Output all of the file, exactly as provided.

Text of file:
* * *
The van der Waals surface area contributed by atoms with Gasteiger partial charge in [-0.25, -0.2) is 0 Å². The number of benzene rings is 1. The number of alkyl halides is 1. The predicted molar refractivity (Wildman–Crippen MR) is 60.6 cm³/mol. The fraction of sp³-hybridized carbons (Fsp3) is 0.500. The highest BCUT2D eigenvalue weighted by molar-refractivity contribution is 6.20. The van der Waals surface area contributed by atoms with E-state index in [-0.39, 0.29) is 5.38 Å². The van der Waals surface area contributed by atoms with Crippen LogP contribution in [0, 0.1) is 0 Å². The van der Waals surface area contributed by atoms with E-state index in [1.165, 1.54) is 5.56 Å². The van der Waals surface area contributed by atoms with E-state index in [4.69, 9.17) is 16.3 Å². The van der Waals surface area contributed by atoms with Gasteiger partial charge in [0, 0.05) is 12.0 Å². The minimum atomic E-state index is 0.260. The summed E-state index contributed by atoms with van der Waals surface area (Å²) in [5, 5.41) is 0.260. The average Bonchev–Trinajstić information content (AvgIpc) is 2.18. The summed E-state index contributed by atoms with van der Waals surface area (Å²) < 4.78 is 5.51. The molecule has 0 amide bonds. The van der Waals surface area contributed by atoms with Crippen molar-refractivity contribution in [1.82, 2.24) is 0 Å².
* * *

The van der Waals surface area contributed by atoms with Gasteiger partial charge in [-0.25, -0.2) is 0 Å². The number of benzene rings is 1. The number of alkyl halides is 1. The predicted molar refractivity (Wildman–Crippen MR) is 60.6 cm³/mol. The fraction of sp³-hybridized carbons (Fsp3) is 0.500. The highest BCUT2D eigenvalue weighted by molar-refractivity contribution is 6.20. The van der Waals surface area contributed by atoms with E-state index in [-0.39, 0.29) is 5.38 Å². The van der Waals surface area contributed by atoms with Crippen LogP contribution in [0, 0.1) is 0 Å². The van der Waals surface area contributed by atoms with E-state index in [1.165, 1.54) is 5.56 Å². The van der Waals surface area contributed by atoms with E-state index in [4.69, 9.17) is 16.3 Å². The van der Waals surface area contributed by atoms with Gasteiger partial charge in [0, 0.05) is 12.0 Å². The minimum atomic E-state index is 0.260. The summed E-state index contributed by atoms with van der Waals surface area (Å²) in [5, 5.41) is 0.260. The average Bonchev–Trinajstić information content (AvgIpc) is 2.18. The summed E-state index contributed by atoms with van der Waals surface area (Å²) < 4.78 is 5.51. The molecule has 0 amide bonds. The van der Waals surface area contributed by atoms with Crippen molar-refractivity contribution in [1.82, 2.24) is 0 Å².